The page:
Whether it’s vaulted arches or stained glass windows, the unique features of church architecture make for awe-inspiring spaces. But what happens when these majestic buildings fall out of use? In the hands of some clever homes owners, these churches are being restored and converted into incredible, modern homes.
Converted church homes are springing up around the globe, with designers and architects showing their creativity to rework the spaces. In fact, firms like the Netherlands-based Zecc Architects have made a name for themselves through their abilities to give these churches a complete makeover.
And while interior styles differ—from ultra modern to cozy rustic—each converted home plays off the unique features the churches offer. Get ready for a case of homeowner’s envy with our tour of 17 houses of worship turned into spacious homes.
The redesign of this English church took into account the context and character of the existing building.
In Chicago, this former church was gutted before being fitted with a clean, modern interior.
The clean, white interior of this renovated church in Brisbane accentuates its architectural features.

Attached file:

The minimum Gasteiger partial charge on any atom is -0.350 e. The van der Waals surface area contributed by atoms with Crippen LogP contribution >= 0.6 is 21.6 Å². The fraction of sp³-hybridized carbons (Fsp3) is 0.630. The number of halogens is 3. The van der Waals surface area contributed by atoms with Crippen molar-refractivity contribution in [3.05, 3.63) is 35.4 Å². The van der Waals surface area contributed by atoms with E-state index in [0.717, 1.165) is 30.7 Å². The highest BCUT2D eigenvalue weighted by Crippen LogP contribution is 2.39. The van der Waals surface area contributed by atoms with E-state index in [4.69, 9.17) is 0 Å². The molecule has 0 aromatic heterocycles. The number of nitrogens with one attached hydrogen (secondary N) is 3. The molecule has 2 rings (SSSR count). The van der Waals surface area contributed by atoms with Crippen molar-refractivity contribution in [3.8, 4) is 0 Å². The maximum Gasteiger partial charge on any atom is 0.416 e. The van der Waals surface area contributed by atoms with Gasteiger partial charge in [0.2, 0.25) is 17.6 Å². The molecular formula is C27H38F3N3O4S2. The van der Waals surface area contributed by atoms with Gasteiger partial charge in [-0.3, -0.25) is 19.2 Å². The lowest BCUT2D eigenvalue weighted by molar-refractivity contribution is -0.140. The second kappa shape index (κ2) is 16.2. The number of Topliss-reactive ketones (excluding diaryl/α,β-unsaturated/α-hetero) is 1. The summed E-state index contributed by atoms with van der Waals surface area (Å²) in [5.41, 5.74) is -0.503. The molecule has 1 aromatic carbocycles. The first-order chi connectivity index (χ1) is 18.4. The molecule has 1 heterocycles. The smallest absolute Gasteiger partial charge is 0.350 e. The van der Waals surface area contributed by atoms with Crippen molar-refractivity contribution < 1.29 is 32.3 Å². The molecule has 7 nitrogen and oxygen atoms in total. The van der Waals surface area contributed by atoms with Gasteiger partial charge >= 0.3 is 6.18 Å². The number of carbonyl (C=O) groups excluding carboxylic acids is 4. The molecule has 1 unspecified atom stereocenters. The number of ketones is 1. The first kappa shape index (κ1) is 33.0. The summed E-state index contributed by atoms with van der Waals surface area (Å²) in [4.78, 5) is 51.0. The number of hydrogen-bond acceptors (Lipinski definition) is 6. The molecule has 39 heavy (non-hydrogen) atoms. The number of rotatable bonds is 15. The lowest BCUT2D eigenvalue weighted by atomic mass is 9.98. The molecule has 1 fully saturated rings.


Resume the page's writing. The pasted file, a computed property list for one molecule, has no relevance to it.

Built in the 1930s, this Rotterdam church had been out of use since the 1960s before its stunning remodel.
The church’s stained glass makes the perfect feature wall in the bedroom.
The top two floors of Westbourne Grove Church in England were transformed into a sleek, white loft.
The incredible windows of this church in London become a main feature of the penthouse.
With this conversion, located in the Netherlands, architects take open concept to a new level.
Homeowners of this Philadelphia former Methodist church were inspired to include Gothic touches in the interior.
Built in 1873, this stately home still contains many original features, such as the church bell.
New blends with old in this transformation of an 1850s church into a three-bedroom home.
In Australia, this home embraces its unique features, like stained glass windows that filter in colored light.
This Massachusetts church was converted into a home by a minister and his wife in the 1980s.
This former Lutheran church housed a Freemasons Lodge before its renovation in 2005.
This Chicago church-turned-artist’s loft uses sliding doors to break up the space.
Dutch firm Zecc Architects are leaders in the field. Their projects, The Church of Living and St. Jakobuskerk set the standard for church conversion homes.
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